Problem-solving, creativity and decision-making are part of every Montessori lesson, beginning on a child’s first day in a Montessori classroom. For example, the Primary level’s cylinder block lesson involves removing ten cylinders from a block and mixing them up on the table. Examining solely the diameter, the child is challenged to match each cylinder to the correct hole in the block. The block is a built-in control of error, meaning the child gets direct feedback about his success and can problem-solve until the right solution is found without reliance on the teacher. In other words, the material creates an opportunity for the child to think critically and resolve problems independently. Once the child understands a material, he is free to use it in combination with other known elements (for example, another set of cylinder blocks that isolates height), combining them in new and creative ways limited only by the child’s imagination. This sparks new discoveries and builds a brain that thinks critically.
Additionally, the Montessori curriculum spiral allows concepts to be continually revisited and built upon as new knowledge is acquired. Although the classroom is divided into traditional curriculum areas including science, geography, language and math, there is no limit to how a child may combine those concepts. The children are constantly challenged to combine newly acquired knowledge with concepts they already know. This allows them to build not only a body of knowledge but more importantly a network of interconnected concepts. In this way, Montessori children learn to see the world in innovative ways, and cognitive flexibility is a natural outcome.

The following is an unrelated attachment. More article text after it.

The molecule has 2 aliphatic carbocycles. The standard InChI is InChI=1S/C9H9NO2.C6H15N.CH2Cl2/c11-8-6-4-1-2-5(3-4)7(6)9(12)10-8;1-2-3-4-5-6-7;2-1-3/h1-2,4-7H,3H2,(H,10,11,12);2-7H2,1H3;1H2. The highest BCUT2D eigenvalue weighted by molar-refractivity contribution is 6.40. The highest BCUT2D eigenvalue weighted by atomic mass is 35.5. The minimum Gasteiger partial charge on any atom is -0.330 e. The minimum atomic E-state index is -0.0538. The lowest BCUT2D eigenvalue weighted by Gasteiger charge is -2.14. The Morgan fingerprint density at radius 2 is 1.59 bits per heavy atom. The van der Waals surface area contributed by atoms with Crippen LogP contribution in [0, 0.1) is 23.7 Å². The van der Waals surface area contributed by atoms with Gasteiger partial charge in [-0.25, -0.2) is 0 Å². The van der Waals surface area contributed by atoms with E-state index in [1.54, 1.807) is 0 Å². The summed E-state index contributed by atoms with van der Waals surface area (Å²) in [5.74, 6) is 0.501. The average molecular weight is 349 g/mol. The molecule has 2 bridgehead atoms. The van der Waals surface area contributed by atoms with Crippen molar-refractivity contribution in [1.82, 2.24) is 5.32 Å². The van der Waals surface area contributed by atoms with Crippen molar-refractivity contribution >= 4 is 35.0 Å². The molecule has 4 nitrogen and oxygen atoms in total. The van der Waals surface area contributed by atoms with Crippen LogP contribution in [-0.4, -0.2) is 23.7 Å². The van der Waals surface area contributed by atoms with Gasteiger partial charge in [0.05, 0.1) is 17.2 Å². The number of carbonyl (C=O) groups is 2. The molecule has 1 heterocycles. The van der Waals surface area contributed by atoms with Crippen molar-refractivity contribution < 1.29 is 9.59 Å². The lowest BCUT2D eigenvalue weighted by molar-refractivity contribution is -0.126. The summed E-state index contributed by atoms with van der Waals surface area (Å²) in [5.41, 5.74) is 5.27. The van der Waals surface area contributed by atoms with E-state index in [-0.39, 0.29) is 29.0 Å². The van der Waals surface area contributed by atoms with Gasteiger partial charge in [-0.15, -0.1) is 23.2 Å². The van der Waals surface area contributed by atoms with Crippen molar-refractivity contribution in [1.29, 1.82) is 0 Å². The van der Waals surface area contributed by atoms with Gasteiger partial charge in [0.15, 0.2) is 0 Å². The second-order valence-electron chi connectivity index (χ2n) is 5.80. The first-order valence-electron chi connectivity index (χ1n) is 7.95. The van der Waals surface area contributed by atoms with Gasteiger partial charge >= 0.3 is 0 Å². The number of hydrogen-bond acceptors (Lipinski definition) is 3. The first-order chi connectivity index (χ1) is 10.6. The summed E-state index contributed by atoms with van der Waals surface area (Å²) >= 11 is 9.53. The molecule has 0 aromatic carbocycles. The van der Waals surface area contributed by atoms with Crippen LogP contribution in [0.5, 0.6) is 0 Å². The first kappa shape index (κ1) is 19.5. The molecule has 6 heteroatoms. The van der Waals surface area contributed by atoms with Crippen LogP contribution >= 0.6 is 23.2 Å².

The Montessori philosophy acknowledges that social interactions are as important to a child’s development as intellectual pursuits. Many lessons are designed to meet both needs and allow children to gain experience negotiating a task done within a small group. Over time, each child learns to self-advocate and to recognize, appreciate and draw upon the skills of all group members. They learn that a successful outcome requires coordination and effective negotiation. Imagine how different your workplace might be if each of your co-workers had begun learning those skills before they were six years old! Montessori children benefit from almost two decades of practice before entering the workplace.
Finally, emotional intelligence and service orientation are not forgotten within a Montessori classroom. Grace and Courtesy lessons and modeling appropriate social behaviors are at the forefront of teaching these skills. Reminding young children about the right time to say “Please” and “Thank you,” how to evaluate and express one’s feelings, and the importance of having empathy for others is invaluable. When children understand their own emotions and how their words and actions affect others, they can assume a leadership role in the creation of a peaceful, joyful classroom community now, and in the future, a cohesive, collaborative and productive workplace. The skills your child will need tomorrow are developing in his Montessori classroom today!
Don’t miss your chance to sponsor the 2019 Springmont Auction: Once Upon a Time! Sponsors receive great marketing benefits, so we ask that everyone secure theirs by this Friday, March 22 in order to make sure your sponsorship is credited in printed promotions. Click here to become a sponsor now!